Cover: Assessing Natural Gas and Oil Resources

Assessing Natural Gas and Oil Resources

An Example of a New Approach in the Greater Green River Basin

by Tom LaTourrette, Mark A. Bernstein, Mark Hanson, Christopher G. Pernin, Debra Knopman, Adrian Overton

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Abstract

Natural gas demand in the United States is projected to increase by 50 percent over the next 25 years, and most of this demand is projected to be met by increasing domestic production. Much of the nation's future natural gas supply is located on federal lands in the intermountain west. Consequently, demands on federal land managers to open western lands for energy exploration and development are increasing rapidly. This report presents a new approach to assessing natural gas and oil resources that is intended to help federal land managers with strategic land use planning by expanding the scope of these assessments to include economic and environmental considerations. This approach provides a robust understanding of energy resource characteristics by accounting for the economics associated with production and by moving some of the environmental characterization steps upstream in the decisionmaking process. This will allow land managers to better distinguish energy resources in different areas and therefore help prioritize areas for consideration for energy resource development. The approach is demonstrated for the Greater Green River Basin in Southwestern Wyoming, which is estimated to contain about 9 percent of the nation's future natural gas supply.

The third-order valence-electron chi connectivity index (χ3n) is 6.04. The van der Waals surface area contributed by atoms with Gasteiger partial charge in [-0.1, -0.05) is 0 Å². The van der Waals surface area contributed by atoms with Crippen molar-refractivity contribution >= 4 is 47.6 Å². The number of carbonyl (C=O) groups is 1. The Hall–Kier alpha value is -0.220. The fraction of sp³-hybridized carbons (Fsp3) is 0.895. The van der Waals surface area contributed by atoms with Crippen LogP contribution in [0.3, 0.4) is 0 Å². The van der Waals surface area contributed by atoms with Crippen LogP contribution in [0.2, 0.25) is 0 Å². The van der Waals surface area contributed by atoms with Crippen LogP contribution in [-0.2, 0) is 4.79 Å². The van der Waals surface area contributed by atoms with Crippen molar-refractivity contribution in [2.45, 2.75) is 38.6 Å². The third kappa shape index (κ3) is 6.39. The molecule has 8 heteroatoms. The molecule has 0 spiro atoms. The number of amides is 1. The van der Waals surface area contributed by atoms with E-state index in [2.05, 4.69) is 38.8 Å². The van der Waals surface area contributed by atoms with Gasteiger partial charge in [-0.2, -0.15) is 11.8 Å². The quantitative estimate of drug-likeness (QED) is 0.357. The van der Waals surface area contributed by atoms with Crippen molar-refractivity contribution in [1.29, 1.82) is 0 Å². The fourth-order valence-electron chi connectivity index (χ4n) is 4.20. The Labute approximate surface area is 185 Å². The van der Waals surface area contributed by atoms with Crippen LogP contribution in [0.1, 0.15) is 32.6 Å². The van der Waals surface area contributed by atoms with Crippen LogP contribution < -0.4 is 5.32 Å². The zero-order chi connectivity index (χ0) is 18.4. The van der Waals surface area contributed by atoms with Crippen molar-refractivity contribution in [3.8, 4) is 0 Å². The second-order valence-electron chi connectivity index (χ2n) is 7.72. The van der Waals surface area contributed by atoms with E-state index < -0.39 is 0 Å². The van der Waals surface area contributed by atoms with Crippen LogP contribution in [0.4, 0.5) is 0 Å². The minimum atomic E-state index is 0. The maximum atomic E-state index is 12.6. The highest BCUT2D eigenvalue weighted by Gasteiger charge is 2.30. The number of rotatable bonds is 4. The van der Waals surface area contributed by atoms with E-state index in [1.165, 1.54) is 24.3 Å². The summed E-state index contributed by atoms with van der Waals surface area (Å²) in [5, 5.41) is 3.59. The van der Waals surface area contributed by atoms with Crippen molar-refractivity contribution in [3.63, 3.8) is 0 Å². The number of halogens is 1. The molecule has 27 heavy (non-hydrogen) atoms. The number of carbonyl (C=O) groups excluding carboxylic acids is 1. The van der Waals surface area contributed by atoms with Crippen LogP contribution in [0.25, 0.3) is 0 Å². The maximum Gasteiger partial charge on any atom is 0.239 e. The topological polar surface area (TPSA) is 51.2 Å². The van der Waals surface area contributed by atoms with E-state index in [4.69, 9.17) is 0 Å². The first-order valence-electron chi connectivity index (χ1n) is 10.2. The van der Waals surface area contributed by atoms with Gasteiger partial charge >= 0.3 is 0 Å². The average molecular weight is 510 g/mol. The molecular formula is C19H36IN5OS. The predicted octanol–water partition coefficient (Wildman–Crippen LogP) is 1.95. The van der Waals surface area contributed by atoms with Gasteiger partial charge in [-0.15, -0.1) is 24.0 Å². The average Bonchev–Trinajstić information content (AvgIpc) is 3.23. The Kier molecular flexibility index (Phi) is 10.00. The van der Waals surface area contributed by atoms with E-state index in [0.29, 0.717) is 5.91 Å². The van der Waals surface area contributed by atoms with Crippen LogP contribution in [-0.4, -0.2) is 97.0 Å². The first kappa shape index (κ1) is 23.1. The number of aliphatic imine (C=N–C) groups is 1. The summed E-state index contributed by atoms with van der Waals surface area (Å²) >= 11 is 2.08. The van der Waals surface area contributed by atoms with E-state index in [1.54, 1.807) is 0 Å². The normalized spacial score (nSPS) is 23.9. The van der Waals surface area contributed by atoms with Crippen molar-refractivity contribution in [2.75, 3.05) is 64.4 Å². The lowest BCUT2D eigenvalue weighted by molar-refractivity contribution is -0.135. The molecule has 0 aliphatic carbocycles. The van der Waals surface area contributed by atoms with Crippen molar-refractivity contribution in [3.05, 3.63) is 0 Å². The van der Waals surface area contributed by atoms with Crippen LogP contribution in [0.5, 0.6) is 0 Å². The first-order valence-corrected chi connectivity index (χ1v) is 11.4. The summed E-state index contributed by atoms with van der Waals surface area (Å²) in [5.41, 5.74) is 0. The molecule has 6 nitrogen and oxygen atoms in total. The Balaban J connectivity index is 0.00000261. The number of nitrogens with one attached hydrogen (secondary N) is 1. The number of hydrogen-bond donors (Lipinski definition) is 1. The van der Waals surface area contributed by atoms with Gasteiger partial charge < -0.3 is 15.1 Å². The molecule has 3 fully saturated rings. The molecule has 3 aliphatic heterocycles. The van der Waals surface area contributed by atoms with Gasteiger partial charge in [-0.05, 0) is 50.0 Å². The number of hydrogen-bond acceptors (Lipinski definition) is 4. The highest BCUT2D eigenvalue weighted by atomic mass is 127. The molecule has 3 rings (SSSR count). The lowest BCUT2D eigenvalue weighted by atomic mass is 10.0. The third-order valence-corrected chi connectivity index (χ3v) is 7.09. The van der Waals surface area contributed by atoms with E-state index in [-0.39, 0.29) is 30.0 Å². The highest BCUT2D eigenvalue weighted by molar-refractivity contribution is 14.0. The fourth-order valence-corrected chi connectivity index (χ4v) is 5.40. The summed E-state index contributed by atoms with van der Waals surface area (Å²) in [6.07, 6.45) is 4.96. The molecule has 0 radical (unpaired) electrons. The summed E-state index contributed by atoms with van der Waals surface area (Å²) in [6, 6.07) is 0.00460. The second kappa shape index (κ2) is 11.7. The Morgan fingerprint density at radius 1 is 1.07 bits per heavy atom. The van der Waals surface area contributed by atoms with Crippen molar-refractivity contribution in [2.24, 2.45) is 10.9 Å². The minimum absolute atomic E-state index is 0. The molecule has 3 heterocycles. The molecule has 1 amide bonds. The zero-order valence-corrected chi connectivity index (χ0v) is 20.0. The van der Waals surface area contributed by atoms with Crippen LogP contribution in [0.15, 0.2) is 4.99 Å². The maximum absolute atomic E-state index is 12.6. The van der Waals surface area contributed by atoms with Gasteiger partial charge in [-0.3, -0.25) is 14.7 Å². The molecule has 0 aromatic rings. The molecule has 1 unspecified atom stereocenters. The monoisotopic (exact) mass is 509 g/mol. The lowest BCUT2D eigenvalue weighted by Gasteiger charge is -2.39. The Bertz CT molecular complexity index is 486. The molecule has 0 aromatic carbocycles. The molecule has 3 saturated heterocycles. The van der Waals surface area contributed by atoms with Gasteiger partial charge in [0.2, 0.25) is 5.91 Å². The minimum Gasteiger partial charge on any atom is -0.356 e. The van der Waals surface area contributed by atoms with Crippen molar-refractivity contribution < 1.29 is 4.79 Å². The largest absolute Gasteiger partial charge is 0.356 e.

Table of Contents

  • Summary PDF

  • Preface

    All Prefatory Materials PDF

  • Chapter One

    Introduction PDF

  • Chapter Two

    Allocation and Spatial Distribution of Resources PDF

  • Chapter Three

    Economic Analysis PDF

  • Chapter Four

    Environmental Measures PDF

  • Chapter Five

    Conclusions PDF

  • Appendix PDF

  • Supplemental

    Supplementary Materials

  • Bibliography PDF

  • Maps PDF

The research described in this report was conducted by RAND Science and Technology for the William and Flora Hewlett Foundation.

This report is part of the RAND Corporation monograph report series. The monograph/report was a product of the RAND Corporation from 1993 to 2003. RAND monograph/reports presented major research findings that addressed the challenges facing the public and private sectors. They included executive summaries, technical documentation, and synthesis pieces.

The RAND Corporation is a nonprofit institution that helps improve policy and decisionmaking through research and analysis. RAND's publications do not necessarily reflect the opinions of its research clients and sponsors.